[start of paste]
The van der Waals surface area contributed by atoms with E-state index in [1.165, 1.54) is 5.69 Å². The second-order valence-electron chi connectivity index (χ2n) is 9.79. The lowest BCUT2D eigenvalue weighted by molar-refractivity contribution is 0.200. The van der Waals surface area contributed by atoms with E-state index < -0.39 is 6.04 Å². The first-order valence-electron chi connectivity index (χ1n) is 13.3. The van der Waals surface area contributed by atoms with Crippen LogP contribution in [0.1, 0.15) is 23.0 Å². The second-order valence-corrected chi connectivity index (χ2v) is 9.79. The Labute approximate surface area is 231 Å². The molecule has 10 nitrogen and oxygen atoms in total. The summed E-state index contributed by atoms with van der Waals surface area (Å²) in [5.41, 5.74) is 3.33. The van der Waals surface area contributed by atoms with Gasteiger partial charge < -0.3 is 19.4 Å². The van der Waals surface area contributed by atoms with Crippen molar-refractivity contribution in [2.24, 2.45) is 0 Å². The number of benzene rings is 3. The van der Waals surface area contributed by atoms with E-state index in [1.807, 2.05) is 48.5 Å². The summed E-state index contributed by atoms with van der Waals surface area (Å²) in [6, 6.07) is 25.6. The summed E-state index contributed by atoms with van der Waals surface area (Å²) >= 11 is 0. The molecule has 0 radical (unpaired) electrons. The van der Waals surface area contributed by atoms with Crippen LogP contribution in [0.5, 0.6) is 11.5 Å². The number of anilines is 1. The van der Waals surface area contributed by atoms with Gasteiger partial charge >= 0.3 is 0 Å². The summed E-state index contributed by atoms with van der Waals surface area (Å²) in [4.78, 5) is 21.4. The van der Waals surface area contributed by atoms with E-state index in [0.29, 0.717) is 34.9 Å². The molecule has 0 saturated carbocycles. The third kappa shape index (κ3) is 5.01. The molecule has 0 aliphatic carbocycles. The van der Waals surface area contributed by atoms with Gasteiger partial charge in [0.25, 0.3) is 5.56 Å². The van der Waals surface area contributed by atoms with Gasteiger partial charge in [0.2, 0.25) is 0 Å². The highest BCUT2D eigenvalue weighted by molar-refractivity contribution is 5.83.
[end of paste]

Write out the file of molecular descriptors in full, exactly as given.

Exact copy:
The van der Waals surface area contributed by atoms with E-state index in [1.165, 1.54) is 5.69 Å². The second-order valence-electron chi connectivity index (χ2n) is 9.79. The lowest BCUT2D eigenvalue weighted by molar-refractivity contribution is 0.200. The van der Waals surface area contributed by atoms with E-state index < -0.39 is 6.04 Å². The first-order valence-electron chi connectivity index (χ1n) is 13.3. The van der Waals surface area contributed by atoms with Crippen LogP contribution in [0.1, 0.15) is 23.0 Å². The second-order valence-corrected chi connectivity index (χ2v) is 9.79. The Labute approximate surface area is 231 Å². The molecule has 10 nitrogen and oxygen atoms in total. The summed E-state index contributed by atoms with van der Waals surface area (Å²) in [5.41, 5.74) is 3.33. The van der Waals surface area contributed by atoms with Gasteiger partial charge < -0.3 is 19.4 Å². The van der Waals surface area contributed by atoms with Crippen molar-refractivity contribution in [2.24, 2.45) is 0 Å². The number of benzene rings is 3. The van der Waals surface area contributed by atoms with E-state index in [1.807, 2.05) is 48.5 Å². The summed E-state index contributed by atoms with van der Waals surface area (Å²) in [6, 6.07) is 25.6. The summed E-state index contributed by atoms with van der Waals surface area (Å²) >= 11 is 0. The molecule has 0 radical (unpaired) electrons. The van der Waals surface area contributed by atoms with Crippen LogP contribution in [0.5, 0.6) is 11.5 Å². The number of anilines is 1. The van der Waals surface area contributed by atoms with Gasteiger partial charge >= 0.3 is 0 Å². The summed E-state index contributed by atoms with van der Waals surface area (Å²) in [4.78, 5) is 21.4. The van der Waals surface area contributed by atoms with E-state index in [0.29, 0.717) is 34.9 Å². The molecule has 0 saturated carbocycles. The third kappa shape index (κ3) is 5.01. The molecule has 0 aliphatic carbocycles. The van der Waals surface area contributed by atoms with Gasteiger partial charge in [0.25, 0.3) is 5.56 Å². The van der Waals surface area contributed by atoms with Gasteiger partial charge in [0.2, 0.25) is 0 Å². The highest BCUT2D eigenvalue weighted by molar-refractivity contribution is 5.83.